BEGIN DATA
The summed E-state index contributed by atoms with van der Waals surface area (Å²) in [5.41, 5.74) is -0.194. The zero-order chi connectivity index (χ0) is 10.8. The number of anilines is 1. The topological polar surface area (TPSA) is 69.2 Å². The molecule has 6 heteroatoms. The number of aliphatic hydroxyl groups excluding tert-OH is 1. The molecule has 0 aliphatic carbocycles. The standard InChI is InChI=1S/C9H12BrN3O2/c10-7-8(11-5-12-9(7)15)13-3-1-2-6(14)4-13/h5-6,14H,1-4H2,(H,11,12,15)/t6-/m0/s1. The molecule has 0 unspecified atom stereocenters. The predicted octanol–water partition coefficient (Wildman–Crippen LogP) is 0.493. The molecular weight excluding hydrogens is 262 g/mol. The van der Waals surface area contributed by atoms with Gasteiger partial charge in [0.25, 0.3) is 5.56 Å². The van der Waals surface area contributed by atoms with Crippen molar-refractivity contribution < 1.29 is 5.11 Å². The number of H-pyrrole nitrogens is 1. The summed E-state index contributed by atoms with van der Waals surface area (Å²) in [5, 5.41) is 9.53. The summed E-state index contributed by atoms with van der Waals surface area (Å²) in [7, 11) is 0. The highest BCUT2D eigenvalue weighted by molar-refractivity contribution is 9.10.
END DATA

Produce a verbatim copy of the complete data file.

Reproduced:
The summed E-state index contributed by atoms with van der Waals surface area (Å²) in [5.41, 5.74) is -0.194. The zero-order chi connectivity index (χ0) is 10.8. The number of anilines is 1. The topological polar surface area (TPSA) is 69.2 Å². The molecule has 6 heteroatoms. The number of aliphatic hydroxyl groups excluding tert-OH is 1. The molecule has 0 aliphatic carbocycles. The standard InChI is InChI=1S/C9H12BrN3O2/c10-7-8(11-5-12-9(7)15)13-3-1-2-6(14)4-13/h5-6,14H,1-4H2,(H,11,12,15)/t6-/m0/s1. The molecule has 0 unspecified atom stereocenters. The predicted octanol–water partition coefficient (Wildman–Crippen LogP) is 0.493. The molecular weight excluding hydrogens is 262 g/mol. The van der Waals surface area contributed by atoms with Gasteiger partial charge in [0.25, 0.3) is 5.56 Å². The van der Waals surface area contributed by atoms with Crippen molar-refractivity contribution < 1.29 is 5.11 Å². The number of H-pyrrole nitrogens is 1. The summed E-state index contributed by atoms with van der Waals surface area (Å²) in [5, 5.41) is 9.53. The summed E-state index contributed by atoms with van der Waals surface area (Å²) in [7, 11) is 0. The highest BCUT2D eigenvalue weighted by molar-refractivity contribution is 9.10.